So despite the fact that Mother Nature is not creating new steelhead rivers, we can reclaim steelhead rivers that have been robbed of their vitality. But don’t think for a second that removing dams is easy. Lack of political will and funding can be major obstacles. Even a dam removal as promising as the Elwha required many years of hard work and advocacy to make it a reality.
The Elwha’s rebirth stands as testament to the power of vision, persistence and patience. And it reveals clearly the ability of a river to heal itself if given the chance. So let’s keep working hard to bring steelhead rivers back to life. There are more rivers to reclaim and a brighter future — with more steelhead angling opportunity — to be realized.
Steelhead Science Director
We have had some success in improving timber harvest practices this year, supporting the increase in stream buffers from 20 feet to 80 feet. This is still much less than the 120 foot buffer the best available science suggests is most effective. We knew, despite this progress, it was not enough to slow the rate of habitat degradation. Because of the State of Oregon’s resistance to revising stream buffers enough to provide real protection for steelhead and salmon, it will lose funding for protecting clean water. Learn more: We have our work ahead of us in the coming year.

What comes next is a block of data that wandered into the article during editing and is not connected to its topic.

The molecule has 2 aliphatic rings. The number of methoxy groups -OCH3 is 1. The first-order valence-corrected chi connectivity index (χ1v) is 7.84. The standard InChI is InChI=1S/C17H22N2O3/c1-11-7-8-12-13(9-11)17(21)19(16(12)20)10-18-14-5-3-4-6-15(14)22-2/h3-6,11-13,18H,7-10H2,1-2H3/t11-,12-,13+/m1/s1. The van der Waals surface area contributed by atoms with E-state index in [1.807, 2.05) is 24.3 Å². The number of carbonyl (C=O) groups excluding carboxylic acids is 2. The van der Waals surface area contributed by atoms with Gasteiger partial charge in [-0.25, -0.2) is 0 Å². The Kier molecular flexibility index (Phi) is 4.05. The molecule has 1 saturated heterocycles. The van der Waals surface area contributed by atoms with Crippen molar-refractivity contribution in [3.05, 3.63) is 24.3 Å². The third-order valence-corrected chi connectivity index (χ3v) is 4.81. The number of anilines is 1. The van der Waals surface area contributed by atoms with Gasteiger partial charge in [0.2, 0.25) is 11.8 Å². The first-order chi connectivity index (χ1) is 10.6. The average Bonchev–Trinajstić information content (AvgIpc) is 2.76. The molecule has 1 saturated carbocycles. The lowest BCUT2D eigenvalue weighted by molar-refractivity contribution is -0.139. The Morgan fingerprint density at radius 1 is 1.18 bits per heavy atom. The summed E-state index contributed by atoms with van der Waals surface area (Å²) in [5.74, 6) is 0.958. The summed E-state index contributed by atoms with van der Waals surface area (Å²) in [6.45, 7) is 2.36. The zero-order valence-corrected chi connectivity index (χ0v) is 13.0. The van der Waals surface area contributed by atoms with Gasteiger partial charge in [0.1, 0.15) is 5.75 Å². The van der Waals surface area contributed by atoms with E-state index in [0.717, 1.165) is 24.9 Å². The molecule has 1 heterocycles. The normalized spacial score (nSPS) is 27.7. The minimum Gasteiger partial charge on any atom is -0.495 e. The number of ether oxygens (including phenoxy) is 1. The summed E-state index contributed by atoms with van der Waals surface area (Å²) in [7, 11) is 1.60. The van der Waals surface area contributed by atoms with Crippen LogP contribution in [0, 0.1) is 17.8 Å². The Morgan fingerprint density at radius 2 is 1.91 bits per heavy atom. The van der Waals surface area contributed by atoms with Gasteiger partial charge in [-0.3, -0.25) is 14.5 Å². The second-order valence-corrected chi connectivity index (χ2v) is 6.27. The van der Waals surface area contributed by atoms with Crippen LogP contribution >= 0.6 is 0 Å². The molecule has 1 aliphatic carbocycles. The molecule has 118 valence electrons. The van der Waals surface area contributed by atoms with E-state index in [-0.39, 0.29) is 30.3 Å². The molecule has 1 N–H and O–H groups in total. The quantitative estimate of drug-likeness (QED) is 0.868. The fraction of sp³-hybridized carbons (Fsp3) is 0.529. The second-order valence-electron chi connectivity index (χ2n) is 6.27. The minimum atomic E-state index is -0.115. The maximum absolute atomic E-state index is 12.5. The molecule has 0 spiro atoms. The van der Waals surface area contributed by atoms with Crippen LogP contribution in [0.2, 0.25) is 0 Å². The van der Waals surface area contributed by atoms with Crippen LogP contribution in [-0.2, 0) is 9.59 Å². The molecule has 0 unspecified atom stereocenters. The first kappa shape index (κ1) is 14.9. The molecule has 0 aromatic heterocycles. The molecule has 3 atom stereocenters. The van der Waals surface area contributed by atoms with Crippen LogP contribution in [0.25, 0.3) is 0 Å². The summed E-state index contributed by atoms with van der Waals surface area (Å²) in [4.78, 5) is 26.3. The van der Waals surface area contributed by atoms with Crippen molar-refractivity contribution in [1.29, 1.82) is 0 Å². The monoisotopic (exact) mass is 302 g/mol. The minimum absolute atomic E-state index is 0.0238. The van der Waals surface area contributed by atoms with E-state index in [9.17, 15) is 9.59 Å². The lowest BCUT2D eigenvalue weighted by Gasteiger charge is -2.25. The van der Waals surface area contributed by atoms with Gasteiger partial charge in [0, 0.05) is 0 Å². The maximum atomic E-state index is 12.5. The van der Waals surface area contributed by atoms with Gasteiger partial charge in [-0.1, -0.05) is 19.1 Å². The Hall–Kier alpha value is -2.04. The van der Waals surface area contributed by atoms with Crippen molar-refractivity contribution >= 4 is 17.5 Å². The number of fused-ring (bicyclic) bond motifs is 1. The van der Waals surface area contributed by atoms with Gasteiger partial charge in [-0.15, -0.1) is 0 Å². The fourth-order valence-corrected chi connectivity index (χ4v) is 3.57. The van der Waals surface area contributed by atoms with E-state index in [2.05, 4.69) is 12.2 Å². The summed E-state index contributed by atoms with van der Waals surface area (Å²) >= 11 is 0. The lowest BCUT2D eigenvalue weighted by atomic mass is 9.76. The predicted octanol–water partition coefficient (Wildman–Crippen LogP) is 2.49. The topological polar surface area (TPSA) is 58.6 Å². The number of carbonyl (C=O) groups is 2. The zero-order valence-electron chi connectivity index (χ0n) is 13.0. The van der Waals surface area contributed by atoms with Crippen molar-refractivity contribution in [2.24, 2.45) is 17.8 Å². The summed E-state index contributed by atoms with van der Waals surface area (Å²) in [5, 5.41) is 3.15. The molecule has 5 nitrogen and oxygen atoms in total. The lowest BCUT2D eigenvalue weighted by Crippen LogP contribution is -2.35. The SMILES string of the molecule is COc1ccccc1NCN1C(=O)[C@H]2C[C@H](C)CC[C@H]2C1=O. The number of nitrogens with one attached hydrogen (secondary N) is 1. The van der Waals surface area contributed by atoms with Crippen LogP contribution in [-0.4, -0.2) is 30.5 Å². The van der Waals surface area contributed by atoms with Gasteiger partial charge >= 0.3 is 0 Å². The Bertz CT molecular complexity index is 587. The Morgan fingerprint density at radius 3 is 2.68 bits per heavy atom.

New science out of Oregon State University could have major impacts on hatchery management. Take a moment to learn about the implications of this new research.
In March we commented on the NOAA’s scoping for the upcoming Oregon Coast Hatchery Programs EIS. This will be an ongoing process, followed with a draft and final Environmental Impact Statement. This is to continue federal approval of hatchery programs on the Oregon Coast. See our comments here.
Our Angler Science program is doing great work on the Oregon Coast. Check out this blog and short film on volunteers working with Oregon Department of Fish and Wildlife on the west fork of the Smith River.